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OOP is dead, long live OOP

Hodgman

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Inspiration

This blog post is inspired by Aras Pranckevičius' recent publication of a talk aimed at junior programmers, designed to get them to come to terms with new "ECS" architectures. Aras follows the typical pattern (explained below), where he shows some terrible OOP code and then shows that the relational model is a great alternative solution (but calls it "ECS" instead of relational). This is not a swipe at Aras at all - I'm a fan of his work and commend him on the great presentation! The reason I'm picking on his presentation in particular instead of the hundred other ECS posts that have been made on the interwebs, is because he's gone through the effort of actually publishing a git repository to go along with his presentation, which contains a simple little "game" as a playground for demonstrating different architecture choices. This tiny project makes it easy for me to actually, concretely demonstrate my points, so, thanks Aras!

You can find Aras'  slides at http://aras-p.info/texts/files/2018Academy - ECS-DoD.pdf and the code at https://github.com/aras-p/dod-playground.

I'm not going to analyse the final ECS architecture from that talk (yet?), but I'm going to focus on the straw-man "bad OOP" code from the start. I'll show what it would look like if we actually fix all of the OOD rule violations.
Spoiler: fixing the OOD violations actually results in a similar performance improvement to Aras' ECS conversion, plus it actually uses less RAM and requires less lines of code than the ECS version!
TL;DR: Before you decide that OOP is shit and ECS is great, stop and learn OOD (to know how to use OOP properly) and learn relational (to know how to use ECS properly too).

I've been a long-time ranter in many "ECS" threads on the forum, partly because I don't think it deserves to exist as a term (spoiler: it's just a an ad-hoc version of the relational model), but because almost every single blog, presentation, or article that promotes the "ECS" pattern follows the same structure:

  1. Show some terrible OOP code, which has a terribly flawed design based on an over-use of inheritance (and incidentally, a design that breaks many OOD rules).
  2. Show that composition is a better solution than inheritance (and don't mention that OOD actually teaches this same lesson).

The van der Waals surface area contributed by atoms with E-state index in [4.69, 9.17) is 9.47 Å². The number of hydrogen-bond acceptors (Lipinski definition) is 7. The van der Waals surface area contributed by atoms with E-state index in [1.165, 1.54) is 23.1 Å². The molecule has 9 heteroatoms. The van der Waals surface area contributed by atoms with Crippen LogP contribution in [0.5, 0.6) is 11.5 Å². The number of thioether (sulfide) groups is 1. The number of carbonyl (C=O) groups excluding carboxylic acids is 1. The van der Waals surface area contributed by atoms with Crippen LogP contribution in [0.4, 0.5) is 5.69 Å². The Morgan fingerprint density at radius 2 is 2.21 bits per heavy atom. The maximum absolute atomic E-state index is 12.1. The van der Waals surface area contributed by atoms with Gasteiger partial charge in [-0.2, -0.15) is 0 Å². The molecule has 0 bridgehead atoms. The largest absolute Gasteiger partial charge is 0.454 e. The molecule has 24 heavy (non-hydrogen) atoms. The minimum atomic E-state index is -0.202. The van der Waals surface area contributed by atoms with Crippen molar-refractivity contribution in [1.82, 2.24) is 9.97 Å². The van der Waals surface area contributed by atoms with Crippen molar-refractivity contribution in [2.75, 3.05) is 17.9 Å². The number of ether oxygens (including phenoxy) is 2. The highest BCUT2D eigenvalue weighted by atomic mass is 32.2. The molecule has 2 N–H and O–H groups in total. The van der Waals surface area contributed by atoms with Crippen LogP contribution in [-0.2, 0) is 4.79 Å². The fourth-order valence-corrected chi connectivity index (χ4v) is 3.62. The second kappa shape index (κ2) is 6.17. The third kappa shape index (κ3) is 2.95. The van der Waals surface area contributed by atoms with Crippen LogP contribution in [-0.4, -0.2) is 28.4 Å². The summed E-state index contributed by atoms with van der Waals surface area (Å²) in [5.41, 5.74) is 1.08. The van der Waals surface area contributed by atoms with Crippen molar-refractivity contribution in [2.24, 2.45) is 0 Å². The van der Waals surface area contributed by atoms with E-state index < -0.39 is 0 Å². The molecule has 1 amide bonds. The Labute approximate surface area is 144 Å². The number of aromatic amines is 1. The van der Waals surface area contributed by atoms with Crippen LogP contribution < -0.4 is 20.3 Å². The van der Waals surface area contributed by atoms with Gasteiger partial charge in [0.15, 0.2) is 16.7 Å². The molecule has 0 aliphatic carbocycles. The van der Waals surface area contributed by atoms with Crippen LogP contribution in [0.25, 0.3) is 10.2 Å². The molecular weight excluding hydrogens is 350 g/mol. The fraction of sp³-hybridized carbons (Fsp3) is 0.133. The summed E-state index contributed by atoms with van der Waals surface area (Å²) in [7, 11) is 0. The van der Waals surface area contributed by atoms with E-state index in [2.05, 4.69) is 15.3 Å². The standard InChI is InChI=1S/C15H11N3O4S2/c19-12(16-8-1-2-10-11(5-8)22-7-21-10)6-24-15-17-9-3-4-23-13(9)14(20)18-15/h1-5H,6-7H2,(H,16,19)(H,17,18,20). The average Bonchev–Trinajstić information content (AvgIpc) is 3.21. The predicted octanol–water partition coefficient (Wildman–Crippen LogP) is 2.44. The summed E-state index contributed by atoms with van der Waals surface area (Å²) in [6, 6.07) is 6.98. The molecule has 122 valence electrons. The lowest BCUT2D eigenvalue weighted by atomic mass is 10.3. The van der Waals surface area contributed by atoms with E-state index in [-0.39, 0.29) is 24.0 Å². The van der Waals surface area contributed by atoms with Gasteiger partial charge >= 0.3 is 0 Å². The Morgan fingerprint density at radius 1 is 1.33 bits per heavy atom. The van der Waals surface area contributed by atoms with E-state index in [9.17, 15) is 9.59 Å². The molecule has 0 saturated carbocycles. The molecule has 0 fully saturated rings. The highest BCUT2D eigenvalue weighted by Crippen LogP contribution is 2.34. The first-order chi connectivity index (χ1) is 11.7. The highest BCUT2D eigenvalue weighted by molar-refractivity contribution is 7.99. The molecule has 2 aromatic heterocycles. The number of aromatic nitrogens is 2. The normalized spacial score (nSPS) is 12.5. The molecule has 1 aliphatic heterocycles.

3. Show that the relational model is a great fit for games (but call it "ECS").

This structure grinds my gears because:
(A) it's a straw-man argument.. it's apples to oranges (bad code vs good code)... which just feels dishonest, even if it's unintentional and not actually required to show that your new architecture is good,
but more importantly:
(B) it has the side effect of suppressing knowledge and unintentionally encouraging readers from interacting with half a century of existing research. The relational model was first written about in the 1960's. Through the 70's and 80's this model was refined extensively. There's common beginners questions like "which class should I put this data in?", which is often answered in vague terms like "you just need to gain experience and you'll know by feel"... but in the 70's this question was extensively pondered and solved in the general case in formal terms; it's called database normalization. By ignoring existing research and presenting ECS as a completely new and novel solution, you're hiding this knowledge from new programmers.

Object oriented programming dates back just as far, if not further (work in the 1950's began to explore the style)! However, it was in the 1990's that OO became a fad - hyped, viral and very quickly, the dominant programming paradigm. A slew of new OO languages exploded in popularity including Java and (the standardized version of) C++. However, because it was a hype-train, everyone needed to know this new buzzword to put on their resume, yet no one really groked it. These new languages had added a lot of OO features as keywords -- class, virtual, extends, implements -- and I would argue that it's at this point that OO split into two distinct entities with a life of their own.